265,000 euros in compensation for not diagnosing breast cancer in time

  • A gynecologist maintained for two years that the tumor that the woman had was benign, without doing the necessary tests to detect its severity

“It was an ordeal & rdquor ;, he remembers Joan F. His wife, Anna, passed away in 2019, aged 40, from breast cancer that doctors diagnosed when it was too late. A negligence explicitly recognized by the insurance company SHAM, in charge of the civil responsibility of CatSalut, that, following an out-of-court settlement, it has compensated the patient’s husband, Joan, and her five-year-old son, with 250,000 euros, as well as Anna’s sister, with another 15,000 euros, according to the documentation she has had access EL PERIÓDICO. A judge of first instance of Barcelona endorsed this pact. The company has agreed to pay that amount to prevent the case from going to trial.

Anna’s fatal odyssey began in February 2016, when Anna was referred by her GP for a gynecological consultation, given that the patient had felt a lump in the area of ​​the breast. After the examination, the gynecologist requested an ultrasound of what, according to him, was a “benign tumor”. The test certifies the existence of the tumor. “They told us that the lump was a product that had been formed by milk, since my wife was breastfeeding our son & rdquor ;, says Joan. “They didn’t do any puncture, or a mammogram; the protocol was not followed. If my wife had had these tests done, everything would have been different anyway & rdquor;, he insists.

After two years, in January 2018, the woman returns to the gynecologist who had visited her. The physician notes that the tumor is “equal & rdquor; and requests another ultrasound. However, after three months, even without having done this test, the patient goes to the medical center when she notices that the nodule had grown, according to the lawsuit signed by the lawyer José Aznar Cortijo, from Verdún Legal. Her gynecologist then asks the Hospital de Vic, where the patient lived, a surgical intervention to assess whether she should remove the nodule, although, according to the lawsuit, he continues to insist that it was a “benign tumor”. It is July 17, 2018 when, in the end, he is diagnosed with “metastatic carcinoma”. The surgeon commented: “Do you know what you have here? It’s cancer & rdquor;, says Anna’s husband. “Let’s fight hard, but the trouble was the two years until the real diagnosis was made,” he insists.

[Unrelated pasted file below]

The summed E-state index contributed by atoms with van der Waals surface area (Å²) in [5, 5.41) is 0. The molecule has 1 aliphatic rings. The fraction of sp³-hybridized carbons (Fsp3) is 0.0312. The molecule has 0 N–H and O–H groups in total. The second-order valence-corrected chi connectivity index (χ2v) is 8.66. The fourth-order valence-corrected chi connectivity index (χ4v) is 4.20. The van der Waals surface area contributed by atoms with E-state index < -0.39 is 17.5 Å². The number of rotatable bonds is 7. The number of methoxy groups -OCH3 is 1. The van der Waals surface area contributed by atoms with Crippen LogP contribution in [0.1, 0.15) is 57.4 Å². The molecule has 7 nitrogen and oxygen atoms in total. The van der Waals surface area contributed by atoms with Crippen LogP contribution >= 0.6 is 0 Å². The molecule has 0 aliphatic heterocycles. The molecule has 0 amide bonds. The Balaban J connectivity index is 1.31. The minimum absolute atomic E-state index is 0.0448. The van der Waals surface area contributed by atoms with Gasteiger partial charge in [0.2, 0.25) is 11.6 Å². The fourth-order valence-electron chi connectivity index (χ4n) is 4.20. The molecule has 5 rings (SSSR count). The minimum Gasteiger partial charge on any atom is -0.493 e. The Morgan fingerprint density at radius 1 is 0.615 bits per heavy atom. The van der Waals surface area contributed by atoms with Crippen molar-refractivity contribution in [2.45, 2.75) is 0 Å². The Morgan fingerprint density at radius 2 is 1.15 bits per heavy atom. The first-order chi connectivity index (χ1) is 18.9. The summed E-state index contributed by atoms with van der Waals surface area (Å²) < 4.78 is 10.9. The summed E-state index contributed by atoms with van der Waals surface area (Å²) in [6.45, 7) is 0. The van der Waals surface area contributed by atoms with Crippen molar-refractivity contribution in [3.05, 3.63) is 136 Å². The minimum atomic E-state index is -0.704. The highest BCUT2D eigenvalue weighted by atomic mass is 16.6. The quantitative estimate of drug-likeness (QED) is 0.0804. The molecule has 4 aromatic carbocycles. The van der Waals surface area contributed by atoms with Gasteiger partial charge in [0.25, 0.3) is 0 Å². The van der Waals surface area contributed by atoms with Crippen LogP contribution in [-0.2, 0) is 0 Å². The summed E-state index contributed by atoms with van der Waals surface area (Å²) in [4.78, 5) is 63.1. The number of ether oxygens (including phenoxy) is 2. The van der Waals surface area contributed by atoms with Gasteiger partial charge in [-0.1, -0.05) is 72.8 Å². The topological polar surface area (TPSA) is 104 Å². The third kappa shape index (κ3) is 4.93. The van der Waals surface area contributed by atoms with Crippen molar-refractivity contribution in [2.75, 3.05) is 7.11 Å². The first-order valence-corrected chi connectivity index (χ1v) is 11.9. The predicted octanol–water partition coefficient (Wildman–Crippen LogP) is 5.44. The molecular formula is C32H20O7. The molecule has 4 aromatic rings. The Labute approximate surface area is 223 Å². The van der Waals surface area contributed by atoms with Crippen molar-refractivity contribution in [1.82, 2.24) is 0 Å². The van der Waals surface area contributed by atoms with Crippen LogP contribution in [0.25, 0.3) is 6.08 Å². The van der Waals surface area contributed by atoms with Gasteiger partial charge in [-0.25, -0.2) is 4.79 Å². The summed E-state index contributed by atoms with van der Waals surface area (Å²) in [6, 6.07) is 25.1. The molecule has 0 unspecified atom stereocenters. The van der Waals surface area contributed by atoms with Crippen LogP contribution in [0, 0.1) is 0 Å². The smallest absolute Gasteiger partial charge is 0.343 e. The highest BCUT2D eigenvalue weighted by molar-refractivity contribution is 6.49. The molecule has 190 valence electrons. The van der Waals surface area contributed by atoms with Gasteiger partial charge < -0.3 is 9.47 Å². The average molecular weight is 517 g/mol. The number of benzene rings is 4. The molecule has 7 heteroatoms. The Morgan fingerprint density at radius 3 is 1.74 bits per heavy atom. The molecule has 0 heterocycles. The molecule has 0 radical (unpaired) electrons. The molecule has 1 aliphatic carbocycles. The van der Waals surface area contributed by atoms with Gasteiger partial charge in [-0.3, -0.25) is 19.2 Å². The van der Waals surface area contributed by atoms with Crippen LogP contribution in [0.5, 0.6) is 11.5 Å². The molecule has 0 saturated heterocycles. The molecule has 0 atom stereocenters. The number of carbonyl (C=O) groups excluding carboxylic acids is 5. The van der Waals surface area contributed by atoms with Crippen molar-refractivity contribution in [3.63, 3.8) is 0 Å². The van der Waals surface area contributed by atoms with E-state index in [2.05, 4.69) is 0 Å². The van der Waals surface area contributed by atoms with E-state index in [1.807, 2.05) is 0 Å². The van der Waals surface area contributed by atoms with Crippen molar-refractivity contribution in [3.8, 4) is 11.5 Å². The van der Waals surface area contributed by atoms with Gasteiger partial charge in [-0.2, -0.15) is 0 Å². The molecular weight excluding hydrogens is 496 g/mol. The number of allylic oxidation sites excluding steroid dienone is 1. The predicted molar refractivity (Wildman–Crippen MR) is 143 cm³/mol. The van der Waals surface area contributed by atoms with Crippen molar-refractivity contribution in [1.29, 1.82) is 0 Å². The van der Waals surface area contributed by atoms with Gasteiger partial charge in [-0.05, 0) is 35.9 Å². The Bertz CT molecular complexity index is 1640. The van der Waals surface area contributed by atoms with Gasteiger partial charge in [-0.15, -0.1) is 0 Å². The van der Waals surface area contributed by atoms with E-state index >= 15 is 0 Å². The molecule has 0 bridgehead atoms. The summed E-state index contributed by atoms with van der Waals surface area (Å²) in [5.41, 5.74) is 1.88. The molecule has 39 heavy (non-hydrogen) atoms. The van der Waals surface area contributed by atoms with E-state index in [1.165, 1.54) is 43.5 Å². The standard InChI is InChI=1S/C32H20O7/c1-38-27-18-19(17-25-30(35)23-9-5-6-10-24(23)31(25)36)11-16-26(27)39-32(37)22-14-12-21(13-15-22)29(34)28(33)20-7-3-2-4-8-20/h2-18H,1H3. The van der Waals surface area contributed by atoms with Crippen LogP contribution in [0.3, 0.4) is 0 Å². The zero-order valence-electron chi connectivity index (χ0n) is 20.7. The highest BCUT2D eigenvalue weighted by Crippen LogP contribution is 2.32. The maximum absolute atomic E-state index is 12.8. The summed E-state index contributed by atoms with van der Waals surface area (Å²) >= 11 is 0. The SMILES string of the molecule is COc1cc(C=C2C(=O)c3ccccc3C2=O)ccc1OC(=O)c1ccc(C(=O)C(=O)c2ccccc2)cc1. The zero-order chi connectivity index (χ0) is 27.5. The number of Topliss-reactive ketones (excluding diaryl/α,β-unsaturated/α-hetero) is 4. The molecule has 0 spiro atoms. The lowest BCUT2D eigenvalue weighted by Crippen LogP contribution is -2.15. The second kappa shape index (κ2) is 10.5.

Chemotherapy without result

From that date, everything went fast. After three cycles of chemotherapy, the doctors recommended mastectomy and emptying of the armpit. In January 2019, a woman underwent surgery. Despite this, the cancer continued to advance and metastasis appeared. In March, Anna was admitted to the emergency room at Vic Hospital with nausea, vomiting, anorexia and weight loss. Treatment does not work and the woman dies on March 11.

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The events are the consequence of “a defect in the treatment assistance & rdquor; of that lump in the Gynecology department of the CAP Nord de Vic, according to the lawyer for the family of the deceased. Due to the delay in diagnosis, he points out, and the “inadequate treatment”, the tumor had already produced the metastasis to other organs and ended up causing the death of the patient. In her opinion, medical negligence is a direct cause of the gynecologist who attended her at first, who “did not follow the established protocol & rdquor ;, nor did he perform certain tests, such as the puncture and mammography. In the opinion of the lawyer José Aznar, “it is necessary and essential to review the medical action protocols for cases like the one at hand and refer the patient to a specialized center, performing the diagnostic tests in the time allowed to avoid repairable damages & rdquor ;.

Joan F. has had the help of friends and family throughout this time, she says. They have been his support during these sad months. Suddenly he found himself widowed (he does not receive pension because he was an unregistered domestic partner) and with a small child in his care. “We had to wake up & rdquor;” he argues. “What we want is that what has happened to us does not happen to anyone else & rdquor ;, sentence.


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